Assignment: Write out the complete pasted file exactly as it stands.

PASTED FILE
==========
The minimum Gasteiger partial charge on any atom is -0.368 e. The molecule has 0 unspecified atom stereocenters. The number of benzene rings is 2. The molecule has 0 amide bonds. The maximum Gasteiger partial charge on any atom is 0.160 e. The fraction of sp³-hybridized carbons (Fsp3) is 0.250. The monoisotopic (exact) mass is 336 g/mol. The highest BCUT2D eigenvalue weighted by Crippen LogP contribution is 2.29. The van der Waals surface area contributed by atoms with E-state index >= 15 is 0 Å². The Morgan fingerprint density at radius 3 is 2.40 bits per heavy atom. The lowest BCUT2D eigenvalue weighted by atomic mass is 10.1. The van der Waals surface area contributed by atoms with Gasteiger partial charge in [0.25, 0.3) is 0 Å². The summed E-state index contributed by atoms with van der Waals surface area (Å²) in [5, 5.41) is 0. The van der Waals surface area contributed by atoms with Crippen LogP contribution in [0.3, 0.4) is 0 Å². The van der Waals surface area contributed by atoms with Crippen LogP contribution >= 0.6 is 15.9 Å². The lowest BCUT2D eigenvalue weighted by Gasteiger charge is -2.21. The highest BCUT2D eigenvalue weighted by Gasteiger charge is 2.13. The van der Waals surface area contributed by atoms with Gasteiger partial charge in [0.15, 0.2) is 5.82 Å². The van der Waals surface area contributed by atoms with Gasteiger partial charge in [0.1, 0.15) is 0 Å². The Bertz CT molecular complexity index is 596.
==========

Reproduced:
The minimum Gasteiger partial charge on any atom is -0.368 e. The molecule has 0 unspecified atom stereocenters. The number of benzene rings is 2. The molecule has 0 amide bonds. The maximum Gasteiger partial charge on any atom is 0.160 e. The fraction of sp³-hybridized carbons (Fsp3) is 0.250. The monoisotopic (exact) mass is 336 g/mol. The highest BCUT2D eigenvalue weighted by Crippen LogP contribution is 2.29. The van der Waals surface area contributed by atoms with E-state index >= 15 is 0 Å². The Morgan fingerprint density at radius 3 is 2.40 bits per heavy atom. The lowest BCUT2D eigenvalue weighted by atomic mass is 10.1. The van der Waals surface area contributed by atoms with Gasteiger partial charge in [0.25, 0.3) is 0 Å². The summed E-state index contributed by atoms with van der Waals surface area (Å²) in [5, 5.41) is 0. The van der Waals surface area contributed by atoms with Crippen LogP contribution in [0.3, 0.4) is 0 Å². The van der Waals surface area contributed by atoms with Crippen LogP contribution >= 0.6 is 15.9 Å². The lowest BCUT2D eigenvalue weighted by Gasteiger charge is -2.21. The highest BCUT2D eigenvalue weighted by Gasteiger charge is 2.13. The van der Waals surface area contributed by atoms with Gasteiger partial charge in [0.15, 0.2) is 5.82 Å². The van der Waals surface area contributed by atoms with Gasteiger partial charge in [0.1, 0.15) is 0 Å². The Bertz CT molecular complexity index is 596.